Here is my pastel process post. As I started putting this together, I realized there was not that much to tell ,but here it is.
My set up consists of a giant umbrella, an umbrella stand that I made out of and old light stand, a small seat ( just like the one my talented wife is sitting in while she paints), my box of pastels and Canson pastel paper sandwiched between a piece of pexyglass and a piece of masonite with alligator clips ( so I don't smudge completed pieces).
Here is a close up.
I usually start by figuring out weather the view is better for a vertical or horizontal composition. After that, most of the time I do a few really quick thumbnails.
For the next step I do a quick layout in line (using a pastel to keep it rough).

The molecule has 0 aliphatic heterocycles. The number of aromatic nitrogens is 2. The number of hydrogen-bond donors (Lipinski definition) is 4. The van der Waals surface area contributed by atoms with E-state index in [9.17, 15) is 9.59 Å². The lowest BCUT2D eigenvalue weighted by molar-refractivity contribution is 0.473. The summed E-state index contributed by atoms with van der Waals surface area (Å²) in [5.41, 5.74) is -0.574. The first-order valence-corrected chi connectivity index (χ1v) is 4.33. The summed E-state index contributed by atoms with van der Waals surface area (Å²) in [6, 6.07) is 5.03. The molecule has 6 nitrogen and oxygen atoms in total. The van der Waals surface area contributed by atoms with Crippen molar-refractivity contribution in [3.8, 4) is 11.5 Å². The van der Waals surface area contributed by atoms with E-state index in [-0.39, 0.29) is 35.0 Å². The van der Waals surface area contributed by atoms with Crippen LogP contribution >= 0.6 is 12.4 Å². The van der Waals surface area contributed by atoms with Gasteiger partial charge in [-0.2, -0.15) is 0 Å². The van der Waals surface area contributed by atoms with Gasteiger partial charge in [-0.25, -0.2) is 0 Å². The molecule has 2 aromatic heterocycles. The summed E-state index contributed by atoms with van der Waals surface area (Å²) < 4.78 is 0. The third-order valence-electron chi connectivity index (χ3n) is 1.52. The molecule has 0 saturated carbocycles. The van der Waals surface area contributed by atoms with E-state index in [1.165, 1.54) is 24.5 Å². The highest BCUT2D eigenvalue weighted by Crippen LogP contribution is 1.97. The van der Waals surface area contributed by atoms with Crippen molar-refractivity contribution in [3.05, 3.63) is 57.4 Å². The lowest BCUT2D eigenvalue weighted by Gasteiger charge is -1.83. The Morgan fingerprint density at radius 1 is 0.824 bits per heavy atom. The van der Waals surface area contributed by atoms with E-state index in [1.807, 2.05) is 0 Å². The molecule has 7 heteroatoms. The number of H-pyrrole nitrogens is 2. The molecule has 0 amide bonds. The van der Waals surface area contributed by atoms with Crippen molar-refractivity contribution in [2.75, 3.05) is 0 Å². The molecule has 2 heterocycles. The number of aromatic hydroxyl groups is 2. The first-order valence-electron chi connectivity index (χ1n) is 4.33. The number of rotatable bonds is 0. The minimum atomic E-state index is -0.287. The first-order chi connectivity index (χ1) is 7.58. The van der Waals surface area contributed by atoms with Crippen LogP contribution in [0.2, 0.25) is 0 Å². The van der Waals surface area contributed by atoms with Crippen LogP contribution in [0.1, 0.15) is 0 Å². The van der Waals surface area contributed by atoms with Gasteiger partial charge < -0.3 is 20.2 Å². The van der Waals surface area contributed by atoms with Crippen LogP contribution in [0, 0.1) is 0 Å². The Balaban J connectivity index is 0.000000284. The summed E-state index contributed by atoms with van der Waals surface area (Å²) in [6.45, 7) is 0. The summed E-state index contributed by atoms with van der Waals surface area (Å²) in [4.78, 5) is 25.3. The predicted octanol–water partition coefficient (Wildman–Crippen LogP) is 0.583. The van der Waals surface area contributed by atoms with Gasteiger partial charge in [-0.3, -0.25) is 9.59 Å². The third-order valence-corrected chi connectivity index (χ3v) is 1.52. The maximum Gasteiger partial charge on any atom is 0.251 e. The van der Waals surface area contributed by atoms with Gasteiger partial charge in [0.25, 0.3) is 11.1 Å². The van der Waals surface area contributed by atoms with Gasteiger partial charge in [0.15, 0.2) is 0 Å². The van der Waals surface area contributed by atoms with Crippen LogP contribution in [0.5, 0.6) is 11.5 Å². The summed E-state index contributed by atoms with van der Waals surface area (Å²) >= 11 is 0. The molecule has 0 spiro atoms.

Then I just start laying in color. I don't mix with my finger although a lot of people do. I'm more interested in how two colors put right next to each other combine in the views eye, then I am in mixing the colors for them. Most of the time I start with the sky, it tends to be the lightest part of the picture as a whole and starting with it helps me develop my value scale.
After the sky I generaly work out the rest of the lights and darks.
After I feel I have the whole value structure working, the best part of the painting begins for me. From here on out, I just push color around playing with warms and cools and trying to capture the feeling I get form the light and the environment.
The whole process form setup through clean-up rarely takes more than an hour. One of the reasons I use pastels is that the setup and break-down is so easy.
I hope this helps people. The most important this is to try and enjoy it even when it's not working out. On almost every piece, I feel like it's not going to work out at least three time.